Dan Cernat 08-26-2005 02:03 AM

Re: C++ Class Data
 

<cryptic_blade@hotmail.com> wrote in message
news:1125015714.636762.312690@o13g2000cwo.googlegr oups.com...
[snip]
> It's the sad truth that OO methodology differs depending on the
> language.

[snip]
> Regards


yeah, right.



cryptic_blade@hotmail.com 08-26-2005 02:34 AM

Re: C++ Class Data
 
Don't beleive me? I'll give you an example. Coldfusion, which I realize
isn't a "formal OO language", yet is a language, boasts CFCs
(coldfusion components), which for all intents and purposes act as
objects once they are instantiated on the coldfusion server. CFCs treat
all code not contained within CFCs function bodies as contructor code.
Access to the This and Super scope are also provided in a limited
fashion. However, the biggest short coming perhaps, is that fact the
these so-called objects have no destructor!!! Let me say that again,
THERE IS NOT A DESTRUCTOR! Let's see you try to implement that as a
standard OO class model!

So, as I was saying. The OO methodology depends entirely on the on the
language and its complience with OO standards.

Cheers


David White 08-26-2005 03:29 AM

Re: C++ Class Data
 
cryptic_blade@hotmail.com wrote:
> Don't beleive me? I'll give you an example. Coldfusion, which I
> realize isn't a "formal OO language", yet is a language, boasts CFCs
> (coldfusion components), which for all intents and purposes act as
> objects once they are instantiated on the coldfusion server. CFCs
> treat all code not contained within CFCs function bodies as
> contructor code. Access to the This and Super scope are also provided
> in a limited fashion. However, the biggest short coming perhaps, is
> that fact the these so-called objects have no destructor!!! Let me
> say that again, THERE IS NOT A DESTRUCTOR! Let's see you try to
> implement that as a standard OO class model!
>
> So, as I was saying. The OO methodology depends entirely on the on the
> language and its complience with OO standards.


To some extent, but it's hard to see how a C++ answer to the question you've
asked would differ in any significant way from the language-neutral answer
you'd get in an OO design course. If what you say is true then general OO
design books and courses that include example designs wouldn't even be
possible without specifying the language they are designed for.

DW



upashu2 08-26-2005 05:35 AM

Re: C++ Class Data
 
>Should classes
>handle reading and writing their property data to the database >table
>themselves, or should they rely on an outside "DataHandler" >custom
>class or function specific to the application.


If I hard code specific database/table/query information into a
class's structure, it no longer become portable because it is
"bound" to database. I want to be able to reuse my classes and I
what about my idea?

Your class (car etc,) will have a function Serialize(CStream *), where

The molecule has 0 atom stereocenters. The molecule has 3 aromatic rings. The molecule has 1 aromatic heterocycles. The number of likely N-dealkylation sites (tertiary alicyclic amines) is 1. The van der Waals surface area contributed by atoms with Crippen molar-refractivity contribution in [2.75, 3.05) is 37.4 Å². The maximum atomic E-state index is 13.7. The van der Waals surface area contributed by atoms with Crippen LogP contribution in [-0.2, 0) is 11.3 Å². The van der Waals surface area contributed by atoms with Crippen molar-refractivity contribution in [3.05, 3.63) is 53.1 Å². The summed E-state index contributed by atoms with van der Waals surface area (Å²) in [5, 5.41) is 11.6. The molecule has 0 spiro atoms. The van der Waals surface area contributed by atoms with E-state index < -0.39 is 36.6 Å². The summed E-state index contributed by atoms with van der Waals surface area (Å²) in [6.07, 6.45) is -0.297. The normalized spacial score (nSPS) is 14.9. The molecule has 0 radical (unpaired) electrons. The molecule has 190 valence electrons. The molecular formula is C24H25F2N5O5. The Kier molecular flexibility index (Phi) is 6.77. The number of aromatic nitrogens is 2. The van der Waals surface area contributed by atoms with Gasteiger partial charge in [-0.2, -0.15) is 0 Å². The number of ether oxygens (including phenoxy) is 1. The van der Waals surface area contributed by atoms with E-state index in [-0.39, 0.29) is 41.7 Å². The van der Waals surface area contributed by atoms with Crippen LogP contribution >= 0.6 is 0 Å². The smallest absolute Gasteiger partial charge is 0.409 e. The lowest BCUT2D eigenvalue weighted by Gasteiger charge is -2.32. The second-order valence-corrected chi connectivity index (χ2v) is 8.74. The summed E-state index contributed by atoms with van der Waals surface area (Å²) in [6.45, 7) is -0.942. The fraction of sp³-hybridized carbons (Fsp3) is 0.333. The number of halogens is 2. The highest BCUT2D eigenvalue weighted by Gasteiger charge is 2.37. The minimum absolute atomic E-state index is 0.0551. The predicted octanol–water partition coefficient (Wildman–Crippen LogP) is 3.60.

CStream class will be used as stream class to read / write data.
make a stream base Class CStream, and its derived class for file
operation, CFileStream, for database operation CDatabaseStream etc.
These stream classes should support >>,<< so that Serialize() function
can read/write data through just >>, << operators.


David White 08-26-2005 06:12 AM

Re: C++ Class Data
 
upashu2 wrote:
>> Should classes
>> handle reading and writing their property data to the database >table
>> themselves, or should they rely on an outside "DataHandler" >custom
>> class or function specific to the application.

>
> If I hard code specific database/table/query information into a
> class's structure, it no longer become portable because it is
> "bound" to database. I want to be able to reuse my classes and I
> what about my idea?
>
> Your class (car etc,) will have a function Serialize(CStream *), where
> CStream class will be used as stream class to read / write data.
> make a stream base Class CStream, and its derived class for file
> operation, CFileStream, for database operation CDatabaseStream etc.
> These stream classes should support >>,<< so that Serialize()
> function can read/write data through just >>, << operators.


Good idea, but I would ditch the 'C' on all the class names.
http://www.jelovic.com/articles/stupid_naming.htm

DW



cryptic_blade@hotmail.com 08-26-2005 12:42 PM

Re: C++ Class Data
 
I understand what you are saying about OO being taught as
language-nuetral and shouldn't be tied to a specific language. I feel
the theories taught in OO design are "mostly" practical, but many of
them are unfortunately tied to the environemnt you are designing in.
For example, in relational database thoery, there is a concept of 5th
normal form, maybe even higher. Can you image how inefficient designing
an actual database that conforms to 5th normal form would be? Even the
most seasoned DBAs typically only built relationships in databases to
conform up to 3rd normal form only. My point is merely that OO design,
like relational database theory, work flawlessly in a language-nuetral
way in textbooks, but real life experience in multiple languages has
taught me otherwise.

Cheers